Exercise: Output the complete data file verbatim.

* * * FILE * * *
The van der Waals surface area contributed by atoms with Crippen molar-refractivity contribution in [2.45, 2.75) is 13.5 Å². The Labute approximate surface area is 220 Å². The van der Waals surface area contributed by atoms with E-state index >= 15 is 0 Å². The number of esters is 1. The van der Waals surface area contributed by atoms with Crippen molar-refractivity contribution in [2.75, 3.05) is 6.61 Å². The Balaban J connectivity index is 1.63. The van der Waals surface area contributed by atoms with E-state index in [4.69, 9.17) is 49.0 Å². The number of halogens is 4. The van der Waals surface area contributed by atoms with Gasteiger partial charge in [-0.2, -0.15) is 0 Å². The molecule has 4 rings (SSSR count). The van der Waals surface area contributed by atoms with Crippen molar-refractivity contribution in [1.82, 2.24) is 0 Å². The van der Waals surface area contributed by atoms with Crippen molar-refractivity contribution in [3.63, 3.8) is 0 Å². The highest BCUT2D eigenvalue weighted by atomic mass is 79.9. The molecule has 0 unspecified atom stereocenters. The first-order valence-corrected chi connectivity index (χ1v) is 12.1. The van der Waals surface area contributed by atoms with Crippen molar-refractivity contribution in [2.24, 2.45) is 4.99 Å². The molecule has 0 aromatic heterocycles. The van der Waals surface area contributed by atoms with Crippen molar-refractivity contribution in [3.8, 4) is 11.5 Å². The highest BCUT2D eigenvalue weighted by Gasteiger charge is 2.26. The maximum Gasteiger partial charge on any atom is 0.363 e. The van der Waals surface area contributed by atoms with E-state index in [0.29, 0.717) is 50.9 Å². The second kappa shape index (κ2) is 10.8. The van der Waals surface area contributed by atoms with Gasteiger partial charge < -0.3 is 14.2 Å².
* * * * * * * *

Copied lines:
The van der Waals surface area contributed by atoms with Crippen molar-refractivity contribution in [2.45, 2.75) is 13.5 Å². The Labute approximate surface area is 220 Å². The van der Waals surface area contributed by atoms with E-state index >= 15 is 0 Å². The number of esters is 1. The van der Waals surface area contributed by atoms with Crippen molar-refractivity contribution in [2.75, 3.05) is 6.61 Å². The Balaban J connectivity index is 1.63. The van der Waals surface area contributed by atoms with E-state index in [4.69, 9.17) is 49.0 Å². The number of halogens is 4. The van der Waals surface area contributed by atoms with Gasteiger partial charge in [-0.2, -0.15) is 0 Å². The molecule has 4 rings (SSSR count). The van der Waals surface area contributed by atoms with Crippen molar-refractivity contribution in [1.82, 2.24) is 0 Å². The van der Waals surface area contributed by atoms with Crippen molar-refractivity contribution in [3.63, 3.8) is 0 Å². The highest BCUT2D eigenvalue weighted by atomic mass is 79.9. The molecule has 0 unspecified atom stereocenters. The first-order valence-corrected chi connectivity index (χ1v) is 12.1. The van der Waals surface area contributed by atoms with Crippen molar-refractivity contribution in [2.24, 2.45) is 4.99 Å². The molecule has 0 aromatic heterocycles. The van der Waals surface area contributed by atoms with Crippen molar-refractivity contribution in [3.8, 4) is 11.5 Å². The highest BCUT2D eigenvalue weighted by Gasteiger charge is 2.26. The maximum Gasteiger partial charge on any atom is 0.363 e. The van der Waals surface area contributed by atoms with E-state index in [0.29, 0.717) is 50.9 Å². The second kappa shape index (κ2) is 10.8. The van der Waals surface area contributed by atoms with Gasteiger partial charge < -0.3 is 14.2 Å².